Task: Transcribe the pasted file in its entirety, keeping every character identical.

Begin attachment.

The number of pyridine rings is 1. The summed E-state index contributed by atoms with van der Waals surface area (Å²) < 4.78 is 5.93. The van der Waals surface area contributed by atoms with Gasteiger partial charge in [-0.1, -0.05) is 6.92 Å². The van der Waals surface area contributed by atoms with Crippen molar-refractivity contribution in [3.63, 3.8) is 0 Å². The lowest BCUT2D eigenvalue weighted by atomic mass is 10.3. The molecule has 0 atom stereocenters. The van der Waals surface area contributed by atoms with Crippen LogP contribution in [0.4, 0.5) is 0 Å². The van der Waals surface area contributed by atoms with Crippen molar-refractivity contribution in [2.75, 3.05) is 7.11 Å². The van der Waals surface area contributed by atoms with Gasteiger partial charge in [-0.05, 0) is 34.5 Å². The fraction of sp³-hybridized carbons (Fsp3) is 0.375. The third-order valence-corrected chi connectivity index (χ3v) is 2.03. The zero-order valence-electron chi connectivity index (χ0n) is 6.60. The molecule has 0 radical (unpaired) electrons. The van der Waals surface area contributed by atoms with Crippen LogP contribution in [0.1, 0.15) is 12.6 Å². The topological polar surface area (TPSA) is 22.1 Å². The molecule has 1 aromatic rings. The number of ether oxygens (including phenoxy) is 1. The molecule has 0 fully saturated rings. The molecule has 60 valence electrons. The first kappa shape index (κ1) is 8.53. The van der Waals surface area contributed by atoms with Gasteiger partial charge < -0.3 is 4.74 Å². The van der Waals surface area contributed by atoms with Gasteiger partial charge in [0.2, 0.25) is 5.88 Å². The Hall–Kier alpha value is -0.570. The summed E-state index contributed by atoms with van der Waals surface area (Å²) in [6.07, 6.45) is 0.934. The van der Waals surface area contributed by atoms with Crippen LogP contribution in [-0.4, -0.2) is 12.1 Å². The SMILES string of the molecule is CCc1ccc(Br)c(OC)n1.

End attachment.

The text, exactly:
The number of pyridine rings is 1. The summed E-state index contributed by atoms with van der Waals surface area (Å²) < 4.78 is 5.93. The van der Waals surface area contributed by atoms with Gasteiger partial charge in [-0.1, -0.05) is 6.92 Å². The van der Waals surface area contributed by atoms with Crippen molar-refractivity contribution in [3.63, 3.8) is 0 Å². The lowest BCUT2D eigenvalue weighted by atomic mass is 10.3. The molecule has 0 atom stereocenters. The van der Waals surface area contributed by atoms with Crippen LogP contribution in [0.4, 0.5) is 0 Å². The van der Waals surface area contributed by atoms with Crippen molar-refractivity contribution in [2.75, 3.05) is 7.11 Å². The van der Waals surface area contributed by atoms with Gasteiger partial charge in [-0.05, 0) is 34.5 Å². The fraction of sp³-hybridized carbons (Fsp3) is 0.375. The third-order valence-corrected chi connectivity index (χ3v) is 2.03. The zero-order valence-electron chi connectivity index (χ0n) is 6.60. The molecule has 0 radical (unpaired) electrons. The van der Waals surface area contributed by atoms with Crippen LogP contribution in [0.1, 0.15) is 12.6 Å². The topological polar surface area (TPSA) is 22.1 Å². The molecule has 1 aromatic rings. The number of ether oxygens (including phenoxy) is 1. The molecule has 0 fully saturated rings. The molecule has 60 valence electrons. The first kappa shape index (κ1) is 8.53. The van der Waals surface area contributed by atoms with Gasteiger partial charge < -0.3 is 4.74 Å². The van der Waals surface area contributed by atoms with Gasteiger partial charge in [0.2, 0.25) is 5.88 Å². The Hall–Kier alpha value is -0.570. The summed E-state index contributed by atoms with van der Waals surface area (Å²) in [6.07, 6.45) is 0.934. The van der Waals surface area contributed by atoms with Crippen LogP contribution in [-0.4, -0.2) is 12.1 Å². The SMILES string of the molecule is CCc1ccc(Br)c(OC)n1.